NEW YORK (AP) -- Senate Republicans blame the Republican National Committee. The RNC blames two Republican House members. They blame former President Donald Trump. And Trump blames Senate Republican leader Mitch McConnell.
In the midst of the GOP's first major election year blowup, each bloc believes it represents the real Republican Party and its best interests in the bid to regain control of Congress.
The Republican rift over a symbolic RNC vote to censure Trump's two GOP House critics has exposed in stark contrast the competing forces fighting to control the party. The sudden burst of infighting shattered a period of relative Republican peace just as party leaders insist they need to come together to defeat Democrats in the looming midterms.
But this week, at least, Republican unity is hard to find.
"Mitch McConnell does not speak for the Republican Party, and does not represent the views of the vast majority of its voters," Trump said in a statement Wednesday. Instead of fighting President Joe Biden's agenda, the former president said, McConnell "bails out the radical left and the RINOs" -- shorthand for Republicans In Name Only.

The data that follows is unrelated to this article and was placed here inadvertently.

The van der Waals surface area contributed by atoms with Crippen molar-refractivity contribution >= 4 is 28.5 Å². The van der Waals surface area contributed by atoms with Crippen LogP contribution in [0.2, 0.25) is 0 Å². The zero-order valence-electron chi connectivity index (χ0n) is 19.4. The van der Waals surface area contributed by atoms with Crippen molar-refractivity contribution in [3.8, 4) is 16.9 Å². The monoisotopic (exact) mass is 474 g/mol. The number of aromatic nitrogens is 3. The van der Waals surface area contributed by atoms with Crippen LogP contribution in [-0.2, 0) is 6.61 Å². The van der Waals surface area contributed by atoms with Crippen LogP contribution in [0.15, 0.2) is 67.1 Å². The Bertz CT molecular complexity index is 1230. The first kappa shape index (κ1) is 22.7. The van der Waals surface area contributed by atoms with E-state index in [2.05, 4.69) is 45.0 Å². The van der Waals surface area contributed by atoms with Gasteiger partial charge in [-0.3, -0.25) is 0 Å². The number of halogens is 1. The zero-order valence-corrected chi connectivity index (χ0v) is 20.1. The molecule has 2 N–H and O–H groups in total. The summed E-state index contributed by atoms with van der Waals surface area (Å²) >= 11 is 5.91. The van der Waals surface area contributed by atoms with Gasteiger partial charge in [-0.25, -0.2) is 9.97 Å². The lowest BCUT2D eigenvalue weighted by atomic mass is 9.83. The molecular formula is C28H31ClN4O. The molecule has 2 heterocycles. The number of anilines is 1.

To drive home his point, Trump issued another statement later in the day saying McConnell's position is "so against what Republicans are about."
At issue were McConnell's comments a day earlier in which he criticized the RNC for censuring Reps. Liz Cheney of Wyoming and Adam Kinzinger of Illinois at the party's winter meeting in Salt Lake City. The two Republicans sit on a Democrat-led House committee that is aggressively investigating the violent Jan. 6 siege at the U.S. Capitol and has subpoenaed many in the former president's inner circle.